Another source familiar with the online front of the government’s war on terror said the methods employed in the recent takedowns suggest the work of more than one person, and speculated the Jester's following could be working together as a group.
“[The Raptor] claims to have taken down the sites but, of course, it could be anyone. It could be the government, spooks, or even the site administrators themselves,” the source said.
The Raptor claims he got interested in disrupting jihadist sites after realizing their power to radicalize and inspire Islamic extremists to acts of barbarism.
“The realization that some punk could get knowledge or inspiration from one of these sites to send my child home in a coffin,” he said. “It’s time to shut those sites down and get this war over with.”
The Raptor would not say whether he works with The Jester, but did acknowledge that he is part of a small group that took down the jihadist sites last month.
“You could count them on one hand and that is all I will say,” he said. “I worked alone for a while, but sometimes it really does take a village.”
He downplayed the technical savvy required to do the work he claims to have done.
“People place too much emphasis on these so-called skills,” he said in the exclusive online dialogue with FoxNews.com. “Most sites aren’t as well defended as one might believe -- and that includes legitimate sites we all use every day.”
Bardin agreed that taking down the extremist websites does not require extraordinary computer skill. He said most of the websites frequented by Al Qaeda members and sympathizers use a content management program called vBulletin, one of the first to offer Arabic language support. But Bardin said the system is easy for a skilled hacker to penetrate. Running a vulnerability scan will illuminate weaknesses and another option could be that vBulletin, which was recently purchased by a U.S.-based company, comes with built-in software that facilitates data mining.
“I have no evidence of such activity, but the question must be asked: If you were the government in need of root access to a system that is used to proliferate jihadist information and one that is used in approximately 90 percent of the jihadist online sites, wouldn’t you approach the new U.S. owners to provide such functionality?” Bardin said.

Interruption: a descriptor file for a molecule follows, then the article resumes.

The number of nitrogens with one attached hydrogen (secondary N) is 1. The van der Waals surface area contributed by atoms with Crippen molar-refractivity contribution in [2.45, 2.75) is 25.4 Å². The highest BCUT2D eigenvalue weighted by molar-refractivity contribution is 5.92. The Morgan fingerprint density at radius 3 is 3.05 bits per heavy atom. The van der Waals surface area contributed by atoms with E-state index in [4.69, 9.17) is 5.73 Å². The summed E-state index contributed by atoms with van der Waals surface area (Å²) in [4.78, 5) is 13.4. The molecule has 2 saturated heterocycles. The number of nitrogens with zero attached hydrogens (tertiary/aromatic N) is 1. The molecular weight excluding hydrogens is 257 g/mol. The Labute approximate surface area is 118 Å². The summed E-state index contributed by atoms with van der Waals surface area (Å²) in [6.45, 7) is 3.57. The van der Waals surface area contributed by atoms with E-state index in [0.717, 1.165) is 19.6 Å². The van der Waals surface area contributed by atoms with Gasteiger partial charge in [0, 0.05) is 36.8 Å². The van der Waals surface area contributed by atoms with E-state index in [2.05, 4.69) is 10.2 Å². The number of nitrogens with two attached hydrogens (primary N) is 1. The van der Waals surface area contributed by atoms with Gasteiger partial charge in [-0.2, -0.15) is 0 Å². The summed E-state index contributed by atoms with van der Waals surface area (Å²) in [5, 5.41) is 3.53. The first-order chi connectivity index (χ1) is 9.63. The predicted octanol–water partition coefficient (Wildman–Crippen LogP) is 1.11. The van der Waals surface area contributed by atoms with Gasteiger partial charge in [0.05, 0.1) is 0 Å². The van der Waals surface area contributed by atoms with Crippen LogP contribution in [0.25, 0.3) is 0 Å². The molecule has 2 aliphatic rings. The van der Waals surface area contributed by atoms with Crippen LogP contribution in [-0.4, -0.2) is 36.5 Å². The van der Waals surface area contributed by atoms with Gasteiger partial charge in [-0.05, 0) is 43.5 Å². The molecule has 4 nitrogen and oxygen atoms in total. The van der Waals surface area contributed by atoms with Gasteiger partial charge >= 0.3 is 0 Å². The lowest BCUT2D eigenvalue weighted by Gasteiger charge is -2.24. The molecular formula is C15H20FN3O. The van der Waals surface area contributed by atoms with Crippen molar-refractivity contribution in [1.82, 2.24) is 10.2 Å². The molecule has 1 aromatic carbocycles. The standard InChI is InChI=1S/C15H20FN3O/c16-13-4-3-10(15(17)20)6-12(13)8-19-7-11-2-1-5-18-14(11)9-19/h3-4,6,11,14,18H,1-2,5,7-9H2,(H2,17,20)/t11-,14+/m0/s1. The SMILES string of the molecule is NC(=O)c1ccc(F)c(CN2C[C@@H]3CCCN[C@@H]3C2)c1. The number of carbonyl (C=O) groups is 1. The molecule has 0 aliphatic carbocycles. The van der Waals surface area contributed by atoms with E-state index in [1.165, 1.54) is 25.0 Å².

Finally, the Raptor and other hackers could “drop” sites, or deny or take over online command.
“VBulletin is not built for security but for rapid deployment and ease of use,” Bardin said. “I am actually surprised that the sites have not been taken down by others and done so more frequently.”
While federal investigators decline to endorse or denounce The Raptor’s methods on the record, the hacker believes he’s helping the government wage its war on terror. And he has no desire to step forward and bask in the light of heroism.
“Credit is for banks -- I don't care about credit,” he told FoxNews.com. “I care about our kids surviving, and innocent people living in distant lands being able to go about their lives without fearing being blown up or being hacked into pieces. People can attribute actions to whomever or whatever they like, I don’t care.
“When the blood stops flowing, the historians can make of it what they wish,” he said. “I’ll just smile and play with my grandkids.”
Grandpa the Hacker
Posted on Wednesday, May 09, 2012 @ 00:18:57 EDT in Hacking